After logging more than a year on the Billboard 200 albums chart with their Grammy-nominated double-platinum second album, The Reason, Island recording group Hoobastank returns with their long-awaited new album, EVERY MAN FOR HIMSELF,, due to arrive in stores on April 18th. Hoobastank worked on the new album starting in the summer 2005, with renowned producer Howard Benson, who produced POD, My Chemical Romance and Hoobastank’s The Reason.
We interview Singer Doug Robb!
HIP: Life getting busy again?
Doug: Yeah. It’s the album and tour machine starting up again.
It has to be a big difference from the last time you finished a record.
(Laughs) Yeah, not only is how busy we are different but also our mindset. You are so green when you start that you just let everything happen on its own.
Was recording the album different this time around or did you stick with what has been successful in the past?
There was no pressure except not to duplicate the second album. Songs and albums are successful for a lot of reasons. There is no control over that so you have to get that out of your head.
When did you decide to go into the studio?
We started writing in January of 2005. We wrote some of it on tour and continued to write and when we got back we just jumped into the studio during the summer. But then we took another summer festival tour. It was weird to record Monday through Thursday and then fly out and tour Friday, Saturday, and Sunday. It made the process a little longer.
Does the touring make you tighter for recording?
It does make it tighter but what is even better is that traditionally a band likes to go in and record an album in one shot. But we had days off and that gave us an opportunity to listen to what we had done and make adjustments. Honestly there are a lot of things I’d change on the last album we did. With this album I have no regrets.
How long after the second album came out that you realized there were things you would have changed?
Before the album even came out.
(Laughs) Maybe its taboo to rip into your own shit but I feel very fortunate to have the success of The Reason but after it was done being mastered I never listened to it again. It wasn’t my proudest work. I don’t feel that way about this album. I listen to it constantly.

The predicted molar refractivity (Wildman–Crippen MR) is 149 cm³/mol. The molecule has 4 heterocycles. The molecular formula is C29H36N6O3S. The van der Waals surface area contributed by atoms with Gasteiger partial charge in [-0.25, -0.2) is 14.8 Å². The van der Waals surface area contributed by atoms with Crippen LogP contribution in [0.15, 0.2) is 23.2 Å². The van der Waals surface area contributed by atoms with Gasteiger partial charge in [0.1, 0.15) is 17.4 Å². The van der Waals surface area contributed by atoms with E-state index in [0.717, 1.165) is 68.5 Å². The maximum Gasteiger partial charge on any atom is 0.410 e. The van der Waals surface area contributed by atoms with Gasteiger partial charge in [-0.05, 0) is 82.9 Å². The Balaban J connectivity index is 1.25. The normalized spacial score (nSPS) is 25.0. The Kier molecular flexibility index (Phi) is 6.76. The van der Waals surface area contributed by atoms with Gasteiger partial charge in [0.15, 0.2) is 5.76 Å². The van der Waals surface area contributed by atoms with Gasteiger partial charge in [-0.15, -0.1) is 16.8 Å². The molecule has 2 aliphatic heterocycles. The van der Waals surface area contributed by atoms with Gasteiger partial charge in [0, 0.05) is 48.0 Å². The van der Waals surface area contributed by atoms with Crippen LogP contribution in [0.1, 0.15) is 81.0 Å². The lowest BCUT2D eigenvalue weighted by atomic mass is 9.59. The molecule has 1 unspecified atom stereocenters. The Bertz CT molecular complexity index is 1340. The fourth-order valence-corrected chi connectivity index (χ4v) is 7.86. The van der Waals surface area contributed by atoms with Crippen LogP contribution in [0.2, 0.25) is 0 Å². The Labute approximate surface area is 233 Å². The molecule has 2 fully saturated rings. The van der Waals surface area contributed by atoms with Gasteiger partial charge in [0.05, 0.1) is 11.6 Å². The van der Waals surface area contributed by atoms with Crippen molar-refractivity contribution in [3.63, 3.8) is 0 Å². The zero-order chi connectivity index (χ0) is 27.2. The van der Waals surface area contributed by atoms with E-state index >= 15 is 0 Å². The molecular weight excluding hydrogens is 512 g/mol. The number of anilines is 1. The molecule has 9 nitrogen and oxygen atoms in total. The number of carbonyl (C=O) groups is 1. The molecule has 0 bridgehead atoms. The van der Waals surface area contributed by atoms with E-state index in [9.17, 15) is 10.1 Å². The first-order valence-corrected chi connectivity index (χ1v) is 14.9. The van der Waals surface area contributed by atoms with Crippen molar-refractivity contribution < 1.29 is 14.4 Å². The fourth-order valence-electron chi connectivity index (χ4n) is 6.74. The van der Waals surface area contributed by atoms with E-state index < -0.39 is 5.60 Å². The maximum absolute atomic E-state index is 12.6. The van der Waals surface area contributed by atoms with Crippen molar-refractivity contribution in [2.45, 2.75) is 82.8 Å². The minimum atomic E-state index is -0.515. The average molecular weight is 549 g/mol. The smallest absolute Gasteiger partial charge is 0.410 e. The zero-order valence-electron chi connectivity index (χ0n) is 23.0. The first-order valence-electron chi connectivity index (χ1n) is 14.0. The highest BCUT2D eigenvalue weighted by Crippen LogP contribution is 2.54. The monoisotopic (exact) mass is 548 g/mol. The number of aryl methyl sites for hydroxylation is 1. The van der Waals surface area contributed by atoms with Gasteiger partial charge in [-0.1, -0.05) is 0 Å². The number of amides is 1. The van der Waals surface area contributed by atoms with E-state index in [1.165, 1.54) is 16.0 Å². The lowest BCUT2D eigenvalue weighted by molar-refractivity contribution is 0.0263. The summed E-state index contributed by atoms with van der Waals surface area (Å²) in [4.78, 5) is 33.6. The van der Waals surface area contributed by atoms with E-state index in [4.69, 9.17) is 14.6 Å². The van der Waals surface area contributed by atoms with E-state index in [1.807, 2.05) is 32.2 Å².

Was that a big lesson going into the new album?
Absolutely, huge lesson learned. And we all agreed that this time around we didn’t want to feel this way when the album was done. We all have regrets which is weird because it was a commercial success.
Is writing becoming more natural?
It’s been a different process for every record. The first album had songs written before we got a record deal. Songs were written in practice and the songs took shape and we continued to adjust it while playing it live. Once you get a record deal you have to get all the evolving done before you record it. So the second record was weird because the music was written completely by Dan. He would record it at his house and give me a CD and then I’d write lyrics and write melodies and hand it back to him. If we liked the way it sounded we’d show it to the other two guys. I don’t know it wasn’t as creatively rewarding. The studio just became a place to redo our demo whereas this time around we got the basic structures to the songs and we stopped and then went into the studio. In the studio we put everything together and finished the songs in there which turned the studio into a creative environment and made it exciting because we didn’t know what we’d end with when we left.
When going into the studio to write a lyric do you have ideas or thoughts you want to touch on?
Lyrically I have tons of phrases and ideas. Usually it starts with melody whereas in the past the music would come first but a lot of this record I would write a melody and we’d structure the song around it. But I think the record is stronger this way because if you have to write a melody around a structure you are writing the best melody around that instead of writing the best possible melody. So we did it the reverse way.
It seems like the natural way would be coming up with the melody originally. So what was this thing about the Velvet Revolver tour?